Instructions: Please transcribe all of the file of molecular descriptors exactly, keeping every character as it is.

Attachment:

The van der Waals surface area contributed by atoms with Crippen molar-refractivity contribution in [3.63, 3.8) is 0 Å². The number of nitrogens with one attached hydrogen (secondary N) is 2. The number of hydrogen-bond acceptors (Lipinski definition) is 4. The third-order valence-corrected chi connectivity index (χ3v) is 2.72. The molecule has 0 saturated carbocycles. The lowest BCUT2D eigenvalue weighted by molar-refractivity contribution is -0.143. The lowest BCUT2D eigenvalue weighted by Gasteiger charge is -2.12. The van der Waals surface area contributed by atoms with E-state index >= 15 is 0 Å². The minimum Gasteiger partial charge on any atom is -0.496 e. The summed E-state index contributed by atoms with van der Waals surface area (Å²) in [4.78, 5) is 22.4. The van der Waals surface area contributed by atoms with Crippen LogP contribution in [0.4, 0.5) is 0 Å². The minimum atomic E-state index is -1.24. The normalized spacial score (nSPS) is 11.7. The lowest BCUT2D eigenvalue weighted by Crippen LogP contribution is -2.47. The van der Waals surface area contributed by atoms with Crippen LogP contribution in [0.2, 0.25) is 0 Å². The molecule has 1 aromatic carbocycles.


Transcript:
The van der Waals surface area contributed by atoms with Crippen molar-refractivity contribution in [3.63, 3.8) is 0 Å². The number of nitrogens with one attached hydrogen (secondary N) is 2. The number of hydrogen-bond acceptors (Lipinski definition) is 4. The third-order valence-corrected chi connectivity index (χ3v) is 2.72. The molecule has 0 saturated carbocycles. The lowest BCUT2D eigenvalue weighted by molar-refractivity contribution is -0.143. The lowest BCUT2D eigenvalue weighted by Gasteiger charge is -2.12. The van der Waals surface area contributed by atoms with E-state index >= 15 is 0 Å². The minimum Gasteiger partial charge on any atom is -0.496 e. The summed E-state index contributed by atoms with van der Waals surface area (Å²) in [4.78, 5) is 22.4. The van der Waals surface area contributed by atoms with Crippen LogP contribution in [0.4, 0.5) is 0 Å². The minimum atomic E-state index is -1.24. The normalized spacial score (nSPS) is 11.7. The lowest BCUT2D eigenvalue weighted by Crippen LogP contribution is -2.47. The van der Waals surface area contributed by atoms with Crippen LogP contribution in [0.2, 0.25) is 0 Å². The molecule has 1 aromatic carbocycles.